On 5 March, Ecommerce Europe wrote a letter to the President of the European Commission, Jean-Claude Juncker, and all the relevant Commissioners, after having seen a leaked document containing parts of the Commission’s plans on the taxation of the digital economy.
Through its 20 national e-commerce associations, Ecommerce Europe represents the interests of more than 75,000 companies selling goods and/or services online to consumers in Europe. Whilst Ecommerce Europe supports the harmonization of the corporate taxation base (the CCCTB) initiative, we have become concerned that the Digital Services Tax (“DST”) that the Commission is preparing may have a detrimental effect on European merchants.
This concern is based on a preliminary document leaked at the beginning of March and Ecommerce Europe will still need to see the final text of the proposed Directive and evaluate it. Nevertheless, based on the available information, Ecommerce Europe fears that the measure may disproportionately affect Small and Medium Enterprises (“SMEs”). The measure will place Chinese and other non-EU merchants at a direct and immediate advantage over EU merchants, thus leading to job losses in the European Union.
Whilst we understand the DST measure is to achieve a redistribution of taxable profit in certain business models, including online transactions through intermediaries, Ecommerce Europe is concerned with the inclusion of a revenue-based tax on online marketplaces. EU SMEs use marketplaces to grow their businesses both domestically and internationally. These businesses are low margin and engaged in the sale of physical goods. Whilst clearly not the policy intent, the DST will undoubtedly have the effect of eroding growth and market share for EU SME’s and instead favor non-EU SME’s using these services.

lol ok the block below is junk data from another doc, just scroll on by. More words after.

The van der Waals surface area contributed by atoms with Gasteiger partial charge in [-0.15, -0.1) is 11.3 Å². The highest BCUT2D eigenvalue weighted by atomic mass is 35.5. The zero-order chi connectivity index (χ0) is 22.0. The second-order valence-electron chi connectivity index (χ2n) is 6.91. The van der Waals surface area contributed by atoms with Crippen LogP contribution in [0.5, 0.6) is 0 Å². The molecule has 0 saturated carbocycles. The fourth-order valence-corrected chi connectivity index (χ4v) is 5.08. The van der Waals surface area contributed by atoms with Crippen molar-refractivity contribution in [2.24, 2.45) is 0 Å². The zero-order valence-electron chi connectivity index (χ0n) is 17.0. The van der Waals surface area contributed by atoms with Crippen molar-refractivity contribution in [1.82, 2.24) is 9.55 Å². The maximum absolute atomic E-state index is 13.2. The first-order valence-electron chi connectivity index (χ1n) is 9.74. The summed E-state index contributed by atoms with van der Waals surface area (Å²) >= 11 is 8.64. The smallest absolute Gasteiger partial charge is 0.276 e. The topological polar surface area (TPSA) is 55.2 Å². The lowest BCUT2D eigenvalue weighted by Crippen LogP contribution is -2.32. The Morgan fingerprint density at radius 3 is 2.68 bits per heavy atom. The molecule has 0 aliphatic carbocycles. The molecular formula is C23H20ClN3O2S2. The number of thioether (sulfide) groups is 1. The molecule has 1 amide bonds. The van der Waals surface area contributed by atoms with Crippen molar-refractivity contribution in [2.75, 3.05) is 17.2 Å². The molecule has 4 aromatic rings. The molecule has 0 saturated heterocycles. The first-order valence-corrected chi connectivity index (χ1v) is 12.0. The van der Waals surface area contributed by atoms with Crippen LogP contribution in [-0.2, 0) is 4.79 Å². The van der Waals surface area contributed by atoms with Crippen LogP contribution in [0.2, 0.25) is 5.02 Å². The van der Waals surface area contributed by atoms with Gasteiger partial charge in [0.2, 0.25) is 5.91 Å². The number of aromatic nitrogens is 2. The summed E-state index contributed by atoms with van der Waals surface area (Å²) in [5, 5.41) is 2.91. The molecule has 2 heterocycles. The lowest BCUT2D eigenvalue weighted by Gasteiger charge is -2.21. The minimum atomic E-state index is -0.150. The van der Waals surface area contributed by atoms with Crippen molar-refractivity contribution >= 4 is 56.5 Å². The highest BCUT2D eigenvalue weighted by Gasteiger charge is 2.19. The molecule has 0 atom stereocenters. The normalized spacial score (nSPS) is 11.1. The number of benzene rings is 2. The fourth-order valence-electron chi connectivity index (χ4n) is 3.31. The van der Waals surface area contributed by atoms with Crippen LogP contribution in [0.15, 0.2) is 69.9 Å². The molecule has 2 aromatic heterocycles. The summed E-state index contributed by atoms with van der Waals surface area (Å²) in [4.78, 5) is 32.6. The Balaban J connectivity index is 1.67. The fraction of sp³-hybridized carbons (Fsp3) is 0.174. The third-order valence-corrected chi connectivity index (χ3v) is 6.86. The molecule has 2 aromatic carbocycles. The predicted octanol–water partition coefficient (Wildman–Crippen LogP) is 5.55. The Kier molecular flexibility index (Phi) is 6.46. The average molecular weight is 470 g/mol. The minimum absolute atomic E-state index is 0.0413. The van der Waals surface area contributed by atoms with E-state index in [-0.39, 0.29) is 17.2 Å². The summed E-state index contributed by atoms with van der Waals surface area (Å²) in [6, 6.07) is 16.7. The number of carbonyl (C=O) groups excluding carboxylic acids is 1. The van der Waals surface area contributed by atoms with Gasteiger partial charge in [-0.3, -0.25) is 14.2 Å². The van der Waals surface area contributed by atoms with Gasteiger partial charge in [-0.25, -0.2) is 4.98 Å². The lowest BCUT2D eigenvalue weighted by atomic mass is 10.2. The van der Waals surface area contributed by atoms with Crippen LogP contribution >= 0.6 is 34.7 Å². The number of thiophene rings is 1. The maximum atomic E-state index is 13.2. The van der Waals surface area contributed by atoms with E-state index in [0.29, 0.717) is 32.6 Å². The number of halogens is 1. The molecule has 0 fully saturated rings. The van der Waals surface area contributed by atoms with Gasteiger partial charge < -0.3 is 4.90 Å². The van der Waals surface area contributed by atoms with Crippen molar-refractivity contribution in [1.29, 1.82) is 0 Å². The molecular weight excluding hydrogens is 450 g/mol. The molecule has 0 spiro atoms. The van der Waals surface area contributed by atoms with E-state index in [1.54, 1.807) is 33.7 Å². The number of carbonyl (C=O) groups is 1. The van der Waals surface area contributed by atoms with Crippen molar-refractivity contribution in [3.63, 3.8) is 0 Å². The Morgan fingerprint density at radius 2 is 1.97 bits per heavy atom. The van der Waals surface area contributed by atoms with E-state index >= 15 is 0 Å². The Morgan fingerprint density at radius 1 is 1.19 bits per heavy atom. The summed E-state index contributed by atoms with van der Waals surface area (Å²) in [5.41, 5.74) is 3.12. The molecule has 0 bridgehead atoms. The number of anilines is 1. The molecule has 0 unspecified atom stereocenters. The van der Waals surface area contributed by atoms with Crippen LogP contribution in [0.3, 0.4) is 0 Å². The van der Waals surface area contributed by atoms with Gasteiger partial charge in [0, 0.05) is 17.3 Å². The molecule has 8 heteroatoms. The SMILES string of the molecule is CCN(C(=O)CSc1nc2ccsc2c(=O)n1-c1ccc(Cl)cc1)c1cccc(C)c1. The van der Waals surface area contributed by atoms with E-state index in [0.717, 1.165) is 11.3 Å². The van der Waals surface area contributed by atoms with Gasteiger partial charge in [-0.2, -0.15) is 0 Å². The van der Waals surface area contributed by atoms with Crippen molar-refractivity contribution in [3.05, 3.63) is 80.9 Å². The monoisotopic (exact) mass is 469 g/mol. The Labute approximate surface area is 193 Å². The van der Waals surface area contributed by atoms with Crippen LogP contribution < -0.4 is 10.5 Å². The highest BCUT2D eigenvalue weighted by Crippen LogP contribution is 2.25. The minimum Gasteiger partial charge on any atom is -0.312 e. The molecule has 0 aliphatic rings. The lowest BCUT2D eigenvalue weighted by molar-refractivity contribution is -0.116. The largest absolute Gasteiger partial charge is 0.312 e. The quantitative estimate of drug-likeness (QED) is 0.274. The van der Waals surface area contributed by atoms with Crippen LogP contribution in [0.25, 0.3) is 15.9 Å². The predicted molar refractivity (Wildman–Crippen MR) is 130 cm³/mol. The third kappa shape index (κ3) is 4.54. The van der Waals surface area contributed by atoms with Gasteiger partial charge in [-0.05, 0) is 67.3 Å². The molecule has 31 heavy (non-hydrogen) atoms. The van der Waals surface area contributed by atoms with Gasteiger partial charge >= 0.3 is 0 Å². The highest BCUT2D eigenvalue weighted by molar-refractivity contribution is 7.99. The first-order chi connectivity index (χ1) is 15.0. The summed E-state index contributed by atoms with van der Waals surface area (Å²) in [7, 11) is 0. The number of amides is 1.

Given the role that marketplaces play in helping European merchants to sell in the EU and to export around the world, the DST would constitute an export tax. The tax would increase the cost base of European merchants compared to Chinese merchants, and the EU merchants would be at a cost disadvantage. We do not believe that the EU should be introducing a measure that discriminates against EU SMEs in favor of non-EU merchants, or a measure which increases the cost base of SMEs trading in the retail of physical goods, as this is typically low-margin, with little or no ability to absorb such cost increases.
EU SMEs selling low margin physical goods have been at a competitive disadvantage to their non-EU competitors for a long period due to the market distortion created by the Low Value Consignment Relief (LVCR) rules. Ecommerce Europe is therefore pleased to see that the EU took action to remove the LVCR as of 1/1/2021, however the DST measure will step in its place to create a lack of level playing field once again for EU SMEs.
Ecommerce Europe believes that the scope of the DST measure should be reconsidered further to a detailed Impact Assessment with regard to the effect on European SMEs. Intermediation in the trade of physical goods is different from intermediation in the services sector, where margins tend to be much higher. For trade in physical goods, there is a greater degree of substitutability, and the global nature of e-commerce means that a cheaper Chinese offer can easily replace a more expensive European offer.
Ecommerce Europe wants to stress that we are still currently considering different solutions and approaches with regard to the DST and its scope. However, at a minimum, Ecommerce Europe calls on European policymakers to require EU Member States to ensure that a full tax deduction is available for any DST paid by businesses directly in scope of this tax. It is Ecommerce Europe’s objective to work together with all policymakers involved, both at European and national level, to ensure that taxation in the EU is indeed fair and efficient.
The European Commission is supposed to present its proposal on the digital services tax on 21 March. Ecommerce Europe will analyze the text and together with its 20 national members will prepare a reaction.
Click here to download the pdf version of the letter.